HOA fees at closing, or at the end of a home sale transaction, can be a complex matter. Is the seller responsible for HOA fee payments at closing? Or is it the buyer and their closing attorney that should get the HOA closing letter? On the side of the HOA board, the simpler it is to collect unpaid HOA fees at closing, the better. So, let’s look at the finer details of a home sale done with HOA fees due.
HOA Fees At Closing: Who to Collect From?
If you’re thinking about buying a home and moving into a homeowners’ association, you need to consider several things. The HOA is an important part of the quality of life in the community. So, you need to make sure you take the association as a factor in your decision. It’s best to do your homework when it comes to the HOA home you are buying, too.
Who knows, there might be unpaid HOA fees that someone will have to cover, too.
What Are HOA Fees?
HOA fees, association dues, HOA assessments – all these are part of living in a managed community. Living in an HOA or a condo is super convenient.
A lot of things are taken care of for you, and this may include lawn care, maintenance, even utilities. Plus, you also get exclusive amenities that you can use with no additional charge, like gyms, lounges, and community pools. These things cost money, though, and the HOA fees you pay go into maintaining the community.
For the most part, HOA and condo fees cover all the services and amenities you get to enjoy, plus some others that you don’t immediately see. Your fees go into maintenance services, common area utilities, and security expenses. Part of it also goes towards insurance premiums and property management as well. And if your HOA is properly looking out for its finances, part of your HOA fees should go into an HOA reserve fund, too.
What Happens If You Don’t Pay HOA Fees?
The first thing that happens if residents don’t pay HOA fees is that the association then fails to meet its budget. That means it will not have enough money to pay for the budget items for this year. Then, once vendors stop rendering service to the community, conditions in your neighborhood might quickly degrade.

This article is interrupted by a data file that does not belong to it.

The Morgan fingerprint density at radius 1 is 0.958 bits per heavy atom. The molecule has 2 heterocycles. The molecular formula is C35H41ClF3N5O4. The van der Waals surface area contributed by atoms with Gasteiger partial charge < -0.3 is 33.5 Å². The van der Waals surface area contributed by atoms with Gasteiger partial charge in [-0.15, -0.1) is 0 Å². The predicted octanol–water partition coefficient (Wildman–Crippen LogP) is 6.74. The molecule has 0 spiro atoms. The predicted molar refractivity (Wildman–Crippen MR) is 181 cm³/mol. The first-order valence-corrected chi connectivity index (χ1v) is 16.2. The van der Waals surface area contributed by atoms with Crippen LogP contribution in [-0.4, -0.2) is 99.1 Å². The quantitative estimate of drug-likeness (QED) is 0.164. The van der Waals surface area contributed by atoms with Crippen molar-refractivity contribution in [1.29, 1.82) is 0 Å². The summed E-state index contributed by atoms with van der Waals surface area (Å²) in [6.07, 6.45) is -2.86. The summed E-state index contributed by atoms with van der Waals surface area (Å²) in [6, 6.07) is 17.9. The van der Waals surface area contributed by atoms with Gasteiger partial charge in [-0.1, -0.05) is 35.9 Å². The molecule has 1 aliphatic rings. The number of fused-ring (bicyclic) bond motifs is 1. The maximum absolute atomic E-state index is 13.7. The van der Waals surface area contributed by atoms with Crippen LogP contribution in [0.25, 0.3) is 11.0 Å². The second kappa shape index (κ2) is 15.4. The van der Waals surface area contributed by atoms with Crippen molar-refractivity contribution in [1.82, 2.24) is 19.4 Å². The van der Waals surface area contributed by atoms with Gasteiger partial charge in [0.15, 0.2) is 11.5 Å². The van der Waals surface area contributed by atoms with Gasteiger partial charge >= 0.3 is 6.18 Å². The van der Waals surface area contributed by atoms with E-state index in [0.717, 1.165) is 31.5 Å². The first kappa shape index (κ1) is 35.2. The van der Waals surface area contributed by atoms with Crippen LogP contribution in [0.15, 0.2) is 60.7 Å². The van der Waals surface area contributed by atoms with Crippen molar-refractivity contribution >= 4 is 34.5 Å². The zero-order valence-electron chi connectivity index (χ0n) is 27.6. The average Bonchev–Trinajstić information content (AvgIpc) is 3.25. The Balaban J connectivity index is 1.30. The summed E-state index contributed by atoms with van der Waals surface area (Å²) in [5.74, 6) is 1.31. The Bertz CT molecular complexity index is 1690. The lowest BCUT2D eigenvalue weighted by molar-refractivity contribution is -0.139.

Your common pools don’t get maintained, and your gym equipment doesn’t get repaired. Over time, the aesthetics of the community declines too. Soon, property values will drop as well.
The HOA will not just sit still and let that happen, though. In most cases, the HOA will levy fines for late fees and delinquent dues against a nonpaying resident. The association may have to escalate that by putting a lien on the delinquent resident’s property. A lawsuit might even happen as well.
Overdue HOA Fees at Closing: Who Pays?
When you buy a house that is a part of an HOA, condo, or even a Property Owners Association (POA), fees must be settled at the closing table. After all, that house or condo unit is part of that community, and you as the prospective owner also become an automatic member of the association as well.
How do you find out, as the home buyer, if there are any fees due that are attached to the home? That’s where the closing attorney plays an important role. The closing attorney needs to formally request a closing letter on that home, before the closing date. Generally, associations require that any balance for that home must be paid at the time it is sold. Those should certainly factor into the offer price for the home.
Keep in mind that some HOAs will also require additional initial fees from the buyer as well. The buyer may also need to pay for assessments due at the time of closing, too.